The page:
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NEWS UPDATES Asean Affairs        29  April 2011

Indonesia’s Yudhoyono asks for help with radicals

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In an acknowledgment that religious-based violence posed a serious threat to the nation, Indonesian President Susilo Bambang Yudhoyono called on Indonesians not to rely on the police but to help stamp out extremism’s spread from inside their communities.

“Our nation faces a continuous and serious threat in terrorism and in horizontal violence,” he said on Thursday while addressing a National Development Planning Meeting in Jakarta.

Horizontal violence, a term often used in reference to student bullying, refers to abuse or aggression by individuals on their peers around them.

Yudhoyono said a rising tide of threats and intolerance were a serious matter that generated a negative impact on everyone and threatened the public’s sense of safety.

“Let us not allow this to happen,” he said. “Everyone has a duty to prevent and overcome this. Let us conduct prevention efforts as early as possible. Terrorism and horizontal violence under various motives should not be just handed to the National Police.”

He urged all regional leaders, down to the smallest units, to actively participate in monitoring the situation and provide early warning of any suspicious activities in their communities.

During the meeting at the Bidakara Hotel, Yudhoyono said another problem facing the nation was the rise in radicalism based on religion and ideology.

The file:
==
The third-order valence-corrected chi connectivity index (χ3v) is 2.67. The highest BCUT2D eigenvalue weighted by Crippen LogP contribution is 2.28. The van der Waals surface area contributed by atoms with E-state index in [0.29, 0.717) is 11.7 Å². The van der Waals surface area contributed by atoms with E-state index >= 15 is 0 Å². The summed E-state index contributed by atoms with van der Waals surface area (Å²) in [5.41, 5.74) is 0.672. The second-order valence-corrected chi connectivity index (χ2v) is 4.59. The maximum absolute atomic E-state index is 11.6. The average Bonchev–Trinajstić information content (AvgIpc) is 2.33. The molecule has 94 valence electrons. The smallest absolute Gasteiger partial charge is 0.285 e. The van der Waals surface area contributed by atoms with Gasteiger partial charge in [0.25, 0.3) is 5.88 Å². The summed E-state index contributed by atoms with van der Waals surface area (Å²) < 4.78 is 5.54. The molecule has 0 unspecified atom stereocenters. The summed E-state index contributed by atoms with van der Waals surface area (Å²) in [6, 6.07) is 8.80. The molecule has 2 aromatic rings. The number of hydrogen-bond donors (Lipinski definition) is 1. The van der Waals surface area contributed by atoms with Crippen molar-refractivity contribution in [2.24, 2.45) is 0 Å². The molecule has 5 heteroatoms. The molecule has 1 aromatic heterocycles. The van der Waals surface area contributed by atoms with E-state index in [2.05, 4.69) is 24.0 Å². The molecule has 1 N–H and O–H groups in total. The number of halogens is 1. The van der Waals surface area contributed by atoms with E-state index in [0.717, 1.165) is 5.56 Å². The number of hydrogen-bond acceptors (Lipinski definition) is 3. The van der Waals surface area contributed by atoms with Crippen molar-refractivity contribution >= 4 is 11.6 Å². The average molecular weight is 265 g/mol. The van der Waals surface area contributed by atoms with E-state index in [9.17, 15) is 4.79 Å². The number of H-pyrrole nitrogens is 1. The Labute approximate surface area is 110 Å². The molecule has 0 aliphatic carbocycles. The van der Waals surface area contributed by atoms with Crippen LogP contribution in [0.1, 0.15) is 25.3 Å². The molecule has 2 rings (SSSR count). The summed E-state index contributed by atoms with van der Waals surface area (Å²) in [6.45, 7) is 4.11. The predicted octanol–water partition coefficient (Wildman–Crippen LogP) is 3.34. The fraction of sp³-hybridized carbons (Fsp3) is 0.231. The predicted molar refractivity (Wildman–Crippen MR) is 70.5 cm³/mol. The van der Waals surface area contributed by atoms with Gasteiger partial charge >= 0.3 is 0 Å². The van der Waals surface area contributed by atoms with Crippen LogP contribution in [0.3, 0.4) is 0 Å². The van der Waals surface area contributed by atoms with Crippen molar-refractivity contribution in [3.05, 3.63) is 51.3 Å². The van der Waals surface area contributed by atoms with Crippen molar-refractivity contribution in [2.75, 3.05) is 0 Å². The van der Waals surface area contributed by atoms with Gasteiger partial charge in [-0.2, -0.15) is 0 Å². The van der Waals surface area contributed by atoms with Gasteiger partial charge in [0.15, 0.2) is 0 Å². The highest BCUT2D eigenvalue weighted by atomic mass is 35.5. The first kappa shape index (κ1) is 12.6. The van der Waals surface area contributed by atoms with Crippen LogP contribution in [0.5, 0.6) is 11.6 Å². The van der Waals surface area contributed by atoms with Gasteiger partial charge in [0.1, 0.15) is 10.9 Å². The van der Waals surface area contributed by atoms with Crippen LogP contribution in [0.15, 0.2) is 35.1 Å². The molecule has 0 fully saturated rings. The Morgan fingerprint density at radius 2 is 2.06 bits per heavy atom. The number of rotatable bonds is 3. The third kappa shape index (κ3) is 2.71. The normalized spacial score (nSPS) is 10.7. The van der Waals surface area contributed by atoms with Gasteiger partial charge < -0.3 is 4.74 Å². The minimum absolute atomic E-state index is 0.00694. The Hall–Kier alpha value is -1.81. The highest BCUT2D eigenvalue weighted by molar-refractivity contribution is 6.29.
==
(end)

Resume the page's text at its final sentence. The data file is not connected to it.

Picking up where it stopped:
“It is the radicalization that is wrong, not the religion,” he said, adding that what was worrying was the effort to radicalize elements of society and promote the use of violence.

His call for vigilance came after a number of incidents during the past six months, when small cells, many with no known links to Jemaah Islamiyah or other large jihadi organizations, have raided police stations and assassinated officers.

Mail bombs have been sent to liberal Muslim activists and an antiterrorism chief, and a suicide bomber targeted a mosque on April 15, a first in the country.

Yudhoyono called on religious leaders to live up to their positions and lead by returning religious teachings to a peaceful path.

Without change, he said, society faced a growing threat, and the nation’s character of tolerance, harmony and peace was at risk.

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It is commonplace in journalism to write two types of articles at the transition point between the year that has passed and the New Year. As this writer qualifies as an “old hand” in observing Thailand with a track record dating back 14 years, it is time take a shot at what may unfold in Thailand in 2011.

The first issue that can’t be answered is the health of Thailand’s beloved King Bhumibol, who is now 83 years old. He is the world's longest reigning monarch, but elaborate birthday celebrations in December failed to mask concern over his health. More


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